Once the strike went beyond a week it began to give hope to the other sections of the working class, to demonstrate a way to fight austerity measures, and even overthrow the government.

The coalition government is determined to crush all workers’ struggles.

The cries of the government about how privileged transportation workers are is a far cry from the reality of a €1,000 monthly wage. But it highlights the fact that the government wants to install a norm of a minimum wage of less than €600 a month.

The government consciously chose to escalate the confrontation believing that it would win.The government reasonably believed transport workers were not organisationally ready for an indefinite confrontation. They also believe the anti-memorandum opposition, the left parties and Syriza, are unable to mobilise protesters against the austerity measures.

Pasok’s stance is revealing. On Tuesday 22nd Pasok reminded the government of their proposal to exempt transport workers from the public sector “levelled down” salary scheme. One day later the president of Pasok, Evangelos Venizelos, made a remarkable u-turn stating: “The unions that place their workers against society do not support workers’ rights” and declaring himself in the government crusade against transport workers. On Thursday Venizelos declared martial law was the “gentle solution”.

Strikes on 31 January and beyond, if properly planned and co-ordinated, should be instrumental in building a unified social front. Such a front could defeat emergency laws and strike bans.

But full support from the left and especially from Syriza, for every working class struggle is essential. Syriza as the opposition and potential future government of the left has a duty to speak clearly in the name of the workers, to call on them to refuse to return to their jobs and to take political responsibility for this. They should state boldly and unequivocally that a government of the left will protect and guarantee the rights of every worker.

Trade union struggle alone, even the most combative, is not enough to bring victory. Any outbreak of strikes should be immediately taken up by Syriza and put into a context of a radical political change linked to a government of the left.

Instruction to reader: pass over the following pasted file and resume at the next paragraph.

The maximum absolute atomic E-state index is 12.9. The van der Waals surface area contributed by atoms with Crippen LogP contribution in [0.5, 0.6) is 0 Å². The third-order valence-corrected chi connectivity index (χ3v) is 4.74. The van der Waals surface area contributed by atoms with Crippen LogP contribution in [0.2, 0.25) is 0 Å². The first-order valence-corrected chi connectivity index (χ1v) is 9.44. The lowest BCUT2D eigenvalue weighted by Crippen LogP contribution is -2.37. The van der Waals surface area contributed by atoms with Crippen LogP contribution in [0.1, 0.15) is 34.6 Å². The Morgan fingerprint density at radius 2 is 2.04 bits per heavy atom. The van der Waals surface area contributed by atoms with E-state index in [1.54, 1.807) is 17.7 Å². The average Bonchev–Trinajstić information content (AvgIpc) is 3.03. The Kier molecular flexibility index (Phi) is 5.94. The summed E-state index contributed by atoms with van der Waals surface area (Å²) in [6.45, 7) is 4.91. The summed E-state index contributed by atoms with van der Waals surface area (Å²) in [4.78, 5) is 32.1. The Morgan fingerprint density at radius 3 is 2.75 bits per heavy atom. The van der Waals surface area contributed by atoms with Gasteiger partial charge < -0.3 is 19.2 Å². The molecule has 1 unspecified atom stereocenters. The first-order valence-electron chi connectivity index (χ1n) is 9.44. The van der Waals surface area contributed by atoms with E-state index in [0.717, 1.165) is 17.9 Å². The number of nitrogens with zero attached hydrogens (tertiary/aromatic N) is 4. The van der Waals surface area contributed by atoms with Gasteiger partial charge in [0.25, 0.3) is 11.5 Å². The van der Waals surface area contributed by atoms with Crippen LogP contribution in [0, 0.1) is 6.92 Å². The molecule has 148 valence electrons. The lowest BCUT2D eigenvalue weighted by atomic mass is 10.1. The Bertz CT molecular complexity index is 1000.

Syriza and the left generally need to represent the interests of the working class and the popular strata, to be the political voices of labour and social struggles.

Such a programme would include restoration of salaries and pensions, the recovery of collective bargaining agreements, the right to challenge the employer, the fight against precarious employment, the protection of the unemployed. And those measures would be linked to broader radical policies to raise resources through the nationalizstion of banks, utilities and strategic sectors of the economy, heavy taxation of wealth, the abolition of the memoranda and debt and workers control.

At the same time Greek workers need a revitalisation of the trade union rank and file and the creation of new unions in the private sector. Only with fighting rank and file unions will tomorrow’s government of the left be defended against the attacks of the capitalist class.

It is the duty of the revolutionary left to speed up this process by not only participating in the industrial struggles but organising and being the vanguard of these struggles.

It is our duty to organise every battle small and big, and to win to our ranks the most militant workers and youth; every workers’ victory is a step closer to the emergence of the working class as the decision-maker of history, a step closer to winning the final battle and to opening the doors to socialism from below.